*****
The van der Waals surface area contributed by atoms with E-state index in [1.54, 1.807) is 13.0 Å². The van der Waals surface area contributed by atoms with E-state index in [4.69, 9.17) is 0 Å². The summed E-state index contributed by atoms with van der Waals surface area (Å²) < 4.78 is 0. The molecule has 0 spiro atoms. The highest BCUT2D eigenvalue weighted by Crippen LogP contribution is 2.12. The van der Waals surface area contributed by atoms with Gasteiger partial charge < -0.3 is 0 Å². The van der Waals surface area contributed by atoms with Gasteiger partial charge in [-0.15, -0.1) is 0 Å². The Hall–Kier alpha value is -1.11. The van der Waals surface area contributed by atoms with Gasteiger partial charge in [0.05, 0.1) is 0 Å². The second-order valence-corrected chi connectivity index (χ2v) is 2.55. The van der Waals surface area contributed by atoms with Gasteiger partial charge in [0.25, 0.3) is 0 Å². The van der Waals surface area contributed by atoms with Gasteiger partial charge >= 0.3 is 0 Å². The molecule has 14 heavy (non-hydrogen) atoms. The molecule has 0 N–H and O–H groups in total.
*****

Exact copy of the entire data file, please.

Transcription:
The van der Waals surface area contributed by atoms with E-state index in [1.54, 1.807) is 13.0 Å². The van der Waals surface area contributed by atoms with E-state index in [4.69, 9.17) is 0 Å². The summed E-state index contributed by atoms with van der Waals surface area (Å²) < 4.78 is 0. The molecule has 0 spiro atoms. The highest BCUT2D eigenvalue weighted by Crippen LogP contribution is 2.12. The van der Waals surface area contributed by atoms with Gasteiger partial charge < -0.3 is 0 Å². The van der Waals surface area contributed by atoms with Gasteiger partial charge in [-0.15, -0.1) is 0 Å². The Hall–Kier alpha value is -1.11. The van der Waals surface area contributed by atoms with Gasteiger partial charge in [0.05, 0.1) is 0 Å². The second-order valence-corrected chi connectivity index (χ2v) is 2.55. The van der Waals surface area contributed by atoms with Gasteiger partial charge in [0.25, 0.3) is 0 Å². The van der Waals surface area contributed by atoms with Gasteiger partial charge >= 0.3 is 0 Å². The molecule has 14 heavy (non-hydrogen) atoms. The molecule has 0 N–H and O–H groups in total.